Tumor necrosis factor-alpha (TNFalpha) induces multiple physiological effects through distinct signaling cascades associated with TNF receptor-type I (TNFR1) and -type II (TNFR2). TNFalpha plays an important role in the pathogenesis of inflammatory bowel disease (IBD) and neutralization of TNFalpha is effective in the treatment of Crohn's disease (CD). TNFR2 can be expressed by inflammatory cells including lymphocytes and macrophages as well as colonic epithelial cells (CEC) under inflammatory conditions, and the induction of TNFR2 expression on CEC is associated with the development of IBD. TNFR1 which is constitutively expressed on the CEC seems to be involved in the regulation of TNFR2 expression. The experiments in the proposal are designed to test the hypothesis that TNFalpha/TNFRs interactions on CEC play functionally distinct roles from those on immune cells in the development of colitis. We also hypothesize that the TNFRs mediate different responses in T helper type 1 (Th1)- and T helper type 2 (Th2)-dominant chronic colitis.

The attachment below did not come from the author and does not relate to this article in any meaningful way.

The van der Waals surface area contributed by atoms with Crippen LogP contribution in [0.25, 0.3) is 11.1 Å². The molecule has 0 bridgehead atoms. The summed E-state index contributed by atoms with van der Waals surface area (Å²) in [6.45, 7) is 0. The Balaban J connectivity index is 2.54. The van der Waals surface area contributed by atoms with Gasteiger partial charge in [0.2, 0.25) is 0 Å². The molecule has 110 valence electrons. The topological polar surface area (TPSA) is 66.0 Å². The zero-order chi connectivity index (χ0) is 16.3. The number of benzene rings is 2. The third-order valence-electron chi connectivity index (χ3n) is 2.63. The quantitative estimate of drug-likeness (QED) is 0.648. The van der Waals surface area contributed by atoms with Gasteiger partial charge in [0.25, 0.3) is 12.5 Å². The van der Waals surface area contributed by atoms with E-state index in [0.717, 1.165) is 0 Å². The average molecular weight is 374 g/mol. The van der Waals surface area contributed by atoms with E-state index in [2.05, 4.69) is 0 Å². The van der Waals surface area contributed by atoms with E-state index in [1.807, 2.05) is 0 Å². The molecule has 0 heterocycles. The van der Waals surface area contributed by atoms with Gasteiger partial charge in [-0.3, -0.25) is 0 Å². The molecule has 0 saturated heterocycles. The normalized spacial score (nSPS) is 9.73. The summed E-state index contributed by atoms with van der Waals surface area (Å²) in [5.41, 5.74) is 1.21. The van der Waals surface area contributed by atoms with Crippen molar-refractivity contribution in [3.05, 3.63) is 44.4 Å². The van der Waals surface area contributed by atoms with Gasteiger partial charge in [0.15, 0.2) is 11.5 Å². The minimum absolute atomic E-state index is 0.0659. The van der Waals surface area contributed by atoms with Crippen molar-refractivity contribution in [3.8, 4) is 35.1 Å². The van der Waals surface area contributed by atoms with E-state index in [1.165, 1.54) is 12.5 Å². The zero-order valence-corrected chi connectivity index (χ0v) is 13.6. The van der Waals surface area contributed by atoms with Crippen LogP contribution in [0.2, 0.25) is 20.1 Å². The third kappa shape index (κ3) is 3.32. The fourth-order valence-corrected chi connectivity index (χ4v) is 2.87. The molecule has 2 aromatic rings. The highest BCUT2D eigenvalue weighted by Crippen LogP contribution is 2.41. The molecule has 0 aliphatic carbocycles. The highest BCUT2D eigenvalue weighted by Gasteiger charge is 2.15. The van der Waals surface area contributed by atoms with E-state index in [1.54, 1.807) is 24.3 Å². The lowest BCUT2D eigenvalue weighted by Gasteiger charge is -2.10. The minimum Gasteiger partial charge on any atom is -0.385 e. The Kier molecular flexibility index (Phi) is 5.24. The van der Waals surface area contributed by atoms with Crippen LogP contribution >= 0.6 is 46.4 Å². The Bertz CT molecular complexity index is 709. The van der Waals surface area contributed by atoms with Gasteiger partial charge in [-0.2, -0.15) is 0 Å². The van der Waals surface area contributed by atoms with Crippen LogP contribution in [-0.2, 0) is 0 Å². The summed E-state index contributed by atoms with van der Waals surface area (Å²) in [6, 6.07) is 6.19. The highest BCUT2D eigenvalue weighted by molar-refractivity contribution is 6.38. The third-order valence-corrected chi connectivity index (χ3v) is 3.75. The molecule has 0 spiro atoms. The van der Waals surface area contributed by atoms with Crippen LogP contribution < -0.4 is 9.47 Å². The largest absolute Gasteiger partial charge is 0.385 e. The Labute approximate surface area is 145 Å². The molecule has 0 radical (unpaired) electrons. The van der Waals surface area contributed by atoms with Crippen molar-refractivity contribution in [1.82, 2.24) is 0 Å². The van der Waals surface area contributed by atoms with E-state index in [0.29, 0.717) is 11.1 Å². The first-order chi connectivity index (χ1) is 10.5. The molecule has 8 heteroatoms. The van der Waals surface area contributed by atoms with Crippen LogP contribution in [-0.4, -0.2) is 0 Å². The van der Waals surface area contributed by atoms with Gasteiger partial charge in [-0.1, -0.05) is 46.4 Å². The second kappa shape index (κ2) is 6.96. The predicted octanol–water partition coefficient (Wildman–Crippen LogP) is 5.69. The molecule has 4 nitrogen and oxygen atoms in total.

In Aim I, we plan to define the cooperative effect of TNFR1 and TNFR2 on the CEC proliferation in the context of experimental inflammation.
In Aim II, we plan to define the role of TNFR2 on CEC and macrophages in the development of Th1-mediated colitis.
In Aim III, we plan to define the role of TNFRs on CEC in the pathogenesis of Th2-mediated chronic colitis. These studies will help clarify the functional role of TNF/TNFRs interaction on CEC in the pathogenesis of IBD. This application is for a Mentored Clinical Scientist Development Award to an applicant who has completed training in internal medicine, and has received pre-and post-doctoral training in Immunology and immunopathology. The applicant's long term goals are to establish and direct her own independent basic research program in studies to link epithelial biology in inflammatory bowel disease. Accordingly, these studies are sponsored by Dr. Daniel K. Podolsky from the Division of Gastroenterology and by Dr. Atul K. Bhan from the Immunopathology Unit, both at Massachusetts General Hospital and Harvard Medical School.
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